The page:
The Officer Safety Committee has produced over 250 weekly PowerPoint “roll call trainings” (and still counting) since the effort began. That’s more than five years without a missed week. Roll call trainings support TPCA Best Practices, relate to current needs, address recurring exposures, are readily available, and are designed to be conducted in less than 10 minutes. VINCIBLE has a stand-alone website where the entire catalog of roll call training is available for download. A video about the program is also available on the website. Law enforcement agencies need not be a member of TPCA to participate in the VINCIBLE process. This is an important note as many Risk Pool member law enforcement agencies are not members of TPCA. The Pool recognizes the TPCA Officer Safety Committee's efforts and results, with leadership from Chief Stan Standridge of the Abilene Police Department, and contributions from police leaders across Texas.
The TMLIRP and Texas Police Chiefs Association partnership has delivered functional and appropriate benefits to Texas police agencies. TMLIRP recognizes the TPCA leadership, staff, committees, and volunteers for their contributions to law enforcement professionals.
City of Austin Police Department: Treating PTSI in First Responders
A partnership is a chain. A single link does no good in keeping the coyotes out of the chicken coop or marking a Friday night first down, and it takes each unit working harmoniously under tension to drag an axle-deep pickup truck out of East Texas clay. Celebrating the strong links is long overdue. It is with great pride that TMLIRP presents the inaugural Partnership Award to the Austin Police Department for its tireless approach to treating Post-Traumatic Stress Injuries (PTSI) in first responders.
PTSI: Defining the Problem
PTSI affects nearly 8 million Americans on an annual basis, many of whom call the Lone Star State home. Due to the nature of their various backgrounds and the chronic stress and trauma experienced in their line of work, first responders are particularly susceptible to a litany of deleterious physical problems like poor sleep and weight gain. Left untreated, PTSI can result in anger management issues, substance abuse, divorce and even suicide.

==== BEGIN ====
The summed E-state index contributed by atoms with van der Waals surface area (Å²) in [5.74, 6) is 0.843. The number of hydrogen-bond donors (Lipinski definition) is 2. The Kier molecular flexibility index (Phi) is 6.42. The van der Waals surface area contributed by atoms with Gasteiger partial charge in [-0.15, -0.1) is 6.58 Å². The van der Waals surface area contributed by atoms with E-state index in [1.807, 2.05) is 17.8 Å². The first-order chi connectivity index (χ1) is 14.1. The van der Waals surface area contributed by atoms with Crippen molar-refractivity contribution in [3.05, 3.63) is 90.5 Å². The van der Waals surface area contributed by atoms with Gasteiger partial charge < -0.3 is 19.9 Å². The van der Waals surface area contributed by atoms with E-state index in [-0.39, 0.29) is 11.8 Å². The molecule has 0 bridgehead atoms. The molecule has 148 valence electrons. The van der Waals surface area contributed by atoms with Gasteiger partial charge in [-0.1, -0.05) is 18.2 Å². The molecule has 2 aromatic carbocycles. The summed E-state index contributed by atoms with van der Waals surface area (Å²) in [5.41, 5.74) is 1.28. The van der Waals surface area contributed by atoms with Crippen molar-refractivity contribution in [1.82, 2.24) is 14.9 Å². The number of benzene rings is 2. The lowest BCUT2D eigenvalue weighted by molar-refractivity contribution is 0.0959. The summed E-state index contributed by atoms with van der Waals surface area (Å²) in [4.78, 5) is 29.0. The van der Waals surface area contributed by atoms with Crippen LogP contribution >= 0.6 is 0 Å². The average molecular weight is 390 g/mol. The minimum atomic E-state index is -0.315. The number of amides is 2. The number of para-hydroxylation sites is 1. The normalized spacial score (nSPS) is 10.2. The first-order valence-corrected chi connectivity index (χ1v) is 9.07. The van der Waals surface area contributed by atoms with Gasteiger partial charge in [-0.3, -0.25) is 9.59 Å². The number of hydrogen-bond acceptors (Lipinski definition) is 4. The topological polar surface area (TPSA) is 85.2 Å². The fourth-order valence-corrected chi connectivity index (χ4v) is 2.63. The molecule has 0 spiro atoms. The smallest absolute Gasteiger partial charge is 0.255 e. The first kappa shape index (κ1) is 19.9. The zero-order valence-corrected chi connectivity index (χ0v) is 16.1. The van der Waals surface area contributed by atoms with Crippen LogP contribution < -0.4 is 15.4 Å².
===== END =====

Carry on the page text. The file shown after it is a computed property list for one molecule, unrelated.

But behind every badge, there’s a son or daughter. Behind every stoic facade there’s a volunteer t-ball coach, a BBQ whiz or someone with a tall fishing tale. Those suffering from PTSI are often people at their very finest, struggling in silence. APD Chaplain Rick Randal has seen the devastating effect PTSI has on families and communities, and he isn’t content to allow first responders to become another statistic.
“I’ve done seven funerals in my 22 years with APD,” Rick recalls solemnly. “When we started digging deeper, we noticed that we give our guys tools like a vest and a gun, but that doesn’t protect their minds or their spirits. I was doing classes on negotiating with tough supervisors and dealing with day-to-day stress, but then we started asking the bigger questions about cumulative mental trauma.”
A Passion for Outreach
From there, the problem was more clearly defined, and by partnering with TMLIRP, APD began developing relationships and establishing a network of concerned communities, united in their commitment to first responder outreach. Rick has also led nearly 30 Resiliency Strategies for First Responders courses all over the state.
“It’s been revolutionary to connect therapists and risk management professionals in a strategic partnership, all with the same goal of getting people treatment early so this isn’t a lifelong debilitating situation,” Rick says. “I’m blessed because working with officers and their families is my passion. That’s why I’m still doing this at 68 — until I go horizontal.”
Concerned advocates have their work cut out for them. It’s estimated that 30 to 40% of first responders suffer from PTSI, and frankly, there just aren’t enough Rick Randals to go around. However, by leveraging APD’s experience with TMLIRP resources, and embracing cutting-edge treatment methodology, the future of PTSI treatment for first responders in the state of Texas looks promising.